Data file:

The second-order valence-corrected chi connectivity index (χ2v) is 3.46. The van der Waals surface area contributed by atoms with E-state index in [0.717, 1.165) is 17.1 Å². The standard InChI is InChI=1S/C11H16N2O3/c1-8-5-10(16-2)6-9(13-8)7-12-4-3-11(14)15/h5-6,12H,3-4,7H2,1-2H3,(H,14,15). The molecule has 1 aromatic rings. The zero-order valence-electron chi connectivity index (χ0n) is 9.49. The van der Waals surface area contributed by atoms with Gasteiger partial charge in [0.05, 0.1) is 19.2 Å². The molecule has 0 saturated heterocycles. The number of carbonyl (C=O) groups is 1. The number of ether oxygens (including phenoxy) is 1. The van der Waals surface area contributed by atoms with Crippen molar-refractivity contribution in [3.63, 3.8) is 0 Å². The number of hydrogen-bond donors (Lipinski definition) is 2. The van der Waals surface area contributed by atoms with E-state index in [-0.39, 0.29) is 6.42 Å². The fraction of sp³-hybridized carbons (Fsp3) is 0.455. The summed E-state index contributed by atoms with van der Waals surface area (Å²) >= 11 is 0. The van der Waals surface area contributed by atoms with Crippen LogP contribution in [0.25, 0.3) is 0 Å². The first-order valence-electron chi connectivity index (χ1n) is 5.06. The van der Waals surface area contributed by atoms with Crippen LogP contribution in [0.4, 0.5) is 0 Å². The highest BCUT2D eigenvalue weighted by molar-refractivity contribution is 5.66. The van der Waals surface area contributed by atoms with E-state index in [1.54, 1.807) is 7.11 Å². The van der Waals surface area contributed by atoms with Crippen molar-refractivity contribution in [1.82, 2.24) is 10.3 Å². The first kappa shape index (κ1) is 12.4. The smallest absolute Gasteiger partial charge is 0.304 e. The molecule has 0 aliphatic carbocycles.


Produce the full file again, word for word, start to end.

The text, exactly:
The second-order valence-corrected chi connectivity index (χ2v) is 3.46. The van der Waals surface area contributed by atoms with E-state index in [0.717, 1.165) is 17.1 Å². The standard InChI is InChI=1S/C11H16N2O3/c1-8-5-10(16-2)6-9(13-8)7-12-4-3-11(14)15/h5-6,12H,3-4,7H2,1-2H3,(H,14,15). The molecule has 1 aromatic rings. The zero-order valence-electron chi connectivity index (χ0n) is 9.49. The van der Waals surface area contributed by atoms with Gasteiger partial charge in [0.05, 0.1) is 19.2 Å². The molecule has 0 saturated heterocycles. The number of carbonyl (C=O) groups is 1. The number of ether oxygens (including phenoxy) is 1. The van der Waals surface area contributed by atoms with Crippen molar-refractivity contribution in [3.63, 3.8) is 0 Å². The number of hydrogen-bond donors (Lipinski definition) is 2. The van der Waals surface area contributed by atoms with E-state index in [-0.39, 0.29) is 6.42 Å². The fraction of sp³-hybridized carbons (Fsp3) is 0.455. The summed E-state index contributed by atoms with van der Waals surface area (Å²) >= 11 is 0. The van der Waals surface area contributed by atoms with Crippen LogP contribution in [0.25, 0.3) is 0 Å². The first-order valence-electron chi connectivity index (χ1n) is 5.06. The van der Waals surface area contributed by atoms with Crippen LogP contribution in [0.4, 0.5) is 0 Å². The highest BCUT2D eigenvalue weighted by molar-refractivity contribution is 5.66. The van der Waals surface area contributed by atoms with E-state index in [1.54, 1.807) is 7.11 Å². The van der Waals surface area contributed by atoms with Crippen molar-refractivity contribution in [1.82, 2.24) is 10.3 Å². The first kappa shape index (κ1) is 12.4. The smallest absolute Gasteiger partial charge is 0.304 e. The molecule has 0 aliphatic carbocycles.